The common point between all plant-based diets is that the main source of nutrition is derived from, you guessed it, plants! Within these dietary practices there are many differences-- sometimes to the point where things can become a little confusing. To clarify, I will outline a variety of dietary approaches.
The vegetarian approach to eating can be the most confusing because it may or may not include dairy, eggs, fish and even poultry, while at the same time adding more vegetables.
A vegan diet has very clear guidelines in that all animal products are avoided. Raw vegan diets include lots of vegetables, fruits, nuts, and often rely on a variety of “un-cooking” methods, such as dehydrating.
The macrobiotic approach to diet can be completely vegan or it can include some fish. That choice is up to the individual. A macrobiotic diet is similar to other plant-based diets in that the main source of nutrition comes from plants. Grains and grain products are the central part of the macrobiotic diet while vegetables, legumes and other protein sources are secondary. To be considered complete, each meal should include both grain and vegetable dishes. The concept of having both grains and vegetables with every meal is the biggest difference from other plant-based dietary approaches.
Additionally, whole and partially refined grains are emphasized over refined grain products or starches. A vegetarian or vegan diet may or may not include grains. Starches are often substituted for grains, but they do not provide the same nutrition and can cause weight gain. The approach of having both grains and vegetables offers more balanced nutrition and helps to keep the blood sugar more stable. Since blood sugar levels play an important role in keeping our mind clear and focussed and our mood calm, making grains our principal food has the ability to lead to greater satisfaction.
The great thing about people choosing to follow a plant based diet is that the physical benefits can be experienced pretty quickly. Another benefit is that it is a more sustainable way of eating, environmentally speaking.
The problem with plant-based diets is that most people do not have the understanding of how to put foods and seasonings together in a balanced way. I have seen many recipes that use vegetable- and grain-based dairy and meat substitutes in order to achieve the similar textures and consistencies in an effort to replicate their “favorite” foods from the past. You will often see raw nut butters used for richness or as a thickener, and tofu or soymilk are often used to make non-dairy desserts or creamy soups*.
While such substitutions might be convenient, they are not going to lead to good health. Too many times in my practice as a teacher and counselor I have seen people continue their old food patterns by using plant based foods as substitutes which do not lead to a balanced condition, but instead get people in trouble. As my husband, Denny Waxman (world-renowned macrobiotic health counselor and teacher) says, “just because we stop eating a food does not mean we discharge it from our body.” What this means is that even though we replace animal and dairy foods with plant foods, we can continue to create the same imbalances that caused our health problems in the first place, unless we change our habits.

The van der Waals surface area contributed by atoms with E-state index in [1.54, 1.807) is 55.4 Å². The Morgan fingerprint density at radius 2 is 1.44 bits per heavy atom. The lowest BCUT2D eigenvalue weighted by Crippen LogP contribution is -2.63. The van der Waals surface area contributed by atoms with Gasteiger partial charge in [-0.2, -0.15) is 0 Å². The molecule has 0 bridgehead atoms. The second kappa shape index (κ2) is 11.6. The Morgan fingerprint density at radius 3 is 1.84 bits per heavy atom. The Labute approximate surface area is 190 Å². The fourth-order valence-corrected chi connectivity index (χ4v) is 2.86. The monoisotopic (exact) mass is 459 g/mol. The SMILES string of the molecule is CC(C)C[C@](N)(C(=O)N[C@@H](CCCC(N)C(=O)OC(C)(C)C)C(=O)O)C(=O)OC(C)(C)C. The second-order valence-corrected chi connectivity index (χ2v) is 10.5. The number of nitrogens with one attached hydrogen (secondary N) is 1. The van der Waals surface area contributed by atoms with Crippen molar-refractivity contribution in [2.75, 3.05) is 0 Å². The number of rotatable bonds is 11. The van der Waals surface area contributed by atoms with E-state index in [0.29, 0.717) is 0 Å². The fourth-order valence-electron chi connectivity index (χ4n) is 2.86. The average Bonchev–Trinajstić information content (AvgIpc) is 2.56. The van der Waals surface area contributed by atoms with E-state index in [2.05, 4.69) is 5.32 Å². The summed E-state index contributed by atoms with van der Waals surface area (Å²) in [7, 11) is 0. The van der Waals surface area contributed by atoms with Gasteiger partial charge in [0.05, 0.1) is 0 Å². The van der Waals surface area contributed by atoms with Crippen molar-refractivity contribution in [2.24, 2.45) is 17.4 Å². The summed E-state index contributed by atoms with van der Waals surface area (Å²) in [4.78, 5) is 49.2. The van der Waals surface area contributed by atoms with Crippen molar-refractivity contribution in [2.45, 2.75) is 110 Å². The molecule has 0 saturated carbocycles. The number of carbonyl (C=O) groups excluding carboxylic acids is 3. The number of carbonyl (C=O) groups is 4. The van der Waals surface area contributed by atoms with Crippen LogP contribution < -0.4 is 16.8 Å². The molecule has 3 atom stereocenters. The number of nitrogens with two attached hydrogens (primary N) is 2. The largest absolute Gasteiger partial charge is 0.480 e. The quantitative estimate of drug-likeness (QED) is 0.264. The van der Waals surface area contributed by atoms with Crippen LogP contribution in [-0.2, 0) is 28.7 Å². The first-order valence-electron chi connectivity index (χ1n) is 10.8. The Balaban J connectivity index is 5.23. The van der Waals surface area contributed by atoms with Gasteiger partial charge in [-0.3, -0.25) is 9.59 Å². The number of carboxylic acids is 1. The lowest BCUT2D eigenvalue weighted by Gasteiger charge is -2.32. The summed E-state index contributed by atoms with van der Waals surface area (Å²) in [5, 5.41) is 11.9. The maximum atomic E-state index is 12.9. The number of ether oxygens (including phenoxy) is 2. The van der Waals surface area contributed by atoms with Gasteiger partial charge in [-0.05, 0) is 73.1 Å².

For example, creamy dairy foods can cause the intestines to become weak thus creating a problem with efficient elimination of waste. By consuming too many creamy textures, we will continue to weaken our digestive system, even if we switch to a plant-based diet. The same can be said with overuse of salt and salty seasonings, baked foods and overconsumption of oily foods.
The bigger problem is that many people, including professionals who advocate plant-based nutrition, do not understand the impact that regularly consumed food has on our body. While making the switch to a plant-based diet will yield short-term benefits, if not done with an understanding of balanced food preparation, there could potentially be negative longterm effects. It is not so easy to recognize the more subtle effects which may occur over time. Many symptoms go un-noticed before a problem manifests on a physical level. Most people are simply not aware of the fact that all food is energy and that by proper cooking and seasoning you can either make a food more balanced and enhance its energy or make it imbalanced.
My inspiration for this post came after I read a promotional article on vegan Super Bowl recipes. While I think is great that plant-based diets are becoming more mainstream, it does not help anyone’s health if recipes are not balanced. I hope that you will all consider this when preparing food for the game this Sunday or the next time you veganize a recipe.
I’m planning continuing on this topic in the next few weeks, where I will be discussing how to transition to a plant-based diet and how to inspire, excite, and entice others around you into trying some new and delicious foods.
*Excerpted from my upcoming cookbook, Taste With Integrity